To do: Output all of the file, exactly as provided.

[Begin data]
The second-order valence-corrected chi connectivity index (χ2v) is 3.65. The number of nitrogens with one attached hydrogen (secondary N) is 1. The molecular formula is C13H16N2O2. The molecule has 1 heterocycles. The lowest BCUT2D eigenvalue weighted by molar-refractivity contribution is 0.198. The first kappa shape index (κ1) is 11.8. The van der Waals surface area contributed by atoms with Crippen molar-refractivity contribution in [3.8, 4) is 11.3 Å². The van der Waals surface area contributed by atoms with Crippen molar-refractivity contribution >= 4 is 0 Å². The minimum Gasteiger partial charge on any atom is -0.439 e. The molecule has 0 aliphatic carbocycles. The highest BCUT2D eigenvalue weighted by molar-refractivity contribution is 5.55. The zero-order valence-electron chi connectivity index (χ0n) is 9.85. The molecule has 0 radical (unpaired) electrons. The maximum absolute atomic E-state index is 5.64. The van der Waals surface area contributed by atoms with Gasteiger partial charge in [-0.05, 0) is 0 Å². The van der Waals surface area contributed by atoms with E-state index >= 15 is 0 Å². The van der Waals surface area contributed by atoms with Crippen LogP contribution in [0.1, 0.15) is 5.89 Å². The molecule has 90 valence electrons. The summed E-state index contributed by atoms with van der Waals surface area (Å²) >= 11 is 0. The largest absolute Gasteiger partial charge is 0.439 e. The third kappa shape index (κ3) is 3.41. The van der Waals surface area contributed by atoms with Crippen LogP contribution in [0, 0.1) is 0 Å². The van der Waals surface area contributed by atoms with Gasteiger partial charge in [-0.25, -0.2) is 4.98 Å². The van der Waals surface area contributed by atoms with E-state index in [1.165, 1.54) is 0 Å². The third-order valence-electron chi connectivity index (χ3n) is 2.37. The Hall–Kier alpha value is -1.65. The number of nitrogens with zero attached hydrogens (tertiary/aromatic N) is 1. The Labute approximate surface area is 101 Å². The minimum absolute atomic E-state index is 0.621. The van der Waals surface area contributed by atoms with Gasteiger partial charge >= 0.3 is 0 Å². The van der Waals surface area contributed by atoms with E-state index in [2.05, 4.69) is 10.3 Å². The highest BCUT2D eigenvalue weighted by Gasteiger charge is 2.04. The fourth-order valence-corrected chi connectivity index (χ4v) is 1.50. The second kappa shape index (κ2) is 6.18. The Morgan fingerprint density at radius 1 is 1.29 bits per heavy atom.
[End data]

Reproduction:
The second-order valence-corrected chi connectivity index (χ2v) is 3.65. The number of nitrogens with one attached hydrogen (secondary N) is 1. The molecular formula is C13H16N2O2. The molecule has 1 heterocycles. The lowest BCUT2D eigenvalue weighted by molar-refractivity contribution is 0.198. The first kappa shape index (κ1) is 11.8. The van der Waals surface area contributed by atoms with Crippen molar-refractivity contribution in [3.8, 4) is 11.3 Å². The van der Waals surface area contributed by atoms with Crippen molar-refractivity contribution >= 4 is 0 Å². The minimum Gasteiger partial charge on any atom is -0.439 e. The molecule has 0 aliphatic carbocycles. The highest BCUT2D eigenvalue weighted by molar-refractivity contribution is 5.55. The zero-order valence-electron chi connectivity index (χ0n) is 9.85. The molecule has 0 radical (unpaired) electrons. The maximum absolute atomic E-state index is 5.64. The van der Waals surface area contributed by atoms with Gasteiger partial charge in [-0.05, 0) is 0 Å². The van der Waals surface area contributed by atoms with E-state index >= 15 is 0 Å². The van der Waals surface area contributed by atoms with Crippen LogP contribution in [0.1, 0.15) is 5.89 Å². The molecule has 90 valence electrons. The summed E-state index contributed by atoms with van der Waals surface area (Å²) >= 11 is 0. The largest absolute Gasteiger partial charge is 0.439 e. The third kappa shape index (κ3) is 3.41. The van der Waals surface area contributed by atoms with Crippen LogP contribution in [0, 0.1) is 0 Å². The van der Waals surface area contributed by atoms with Gasteiger partial charge in [-0.25, -0.2) is 4.98 Å². The van der Waals surface area contributed by atoms with E-state index in [1.165, 1.54) is 0 Å². The third-order valence-electron chi connectivity index (χ3n) is 2.37. The Hall–Kier alpha value is -1.65. The number of nitrogens with zero attached hydrogens (tertiary/aromatic N) is 1. The Labute approximate surface area is 101 Å². The minimum absolute atomic E-state index is 0.621. The van der Waals surface area contributed by atoms with Gasteiger partial charge >= 0.3 is 0 Å². The van der Waals surface area contributed by atoms with E-state index in [2.05, 4.69) is 10.3 Å². The highest BCUT2D eigenvalue weighted by Gasteiger charge is 2.04. The fourth-order valence-corrected chi connectivity index (χ4v) is 1.50. The second kappa shape index (κ2) is 6.18. The Morgan fingerprint density at radius 1 is 1.29 bits per heavy atom.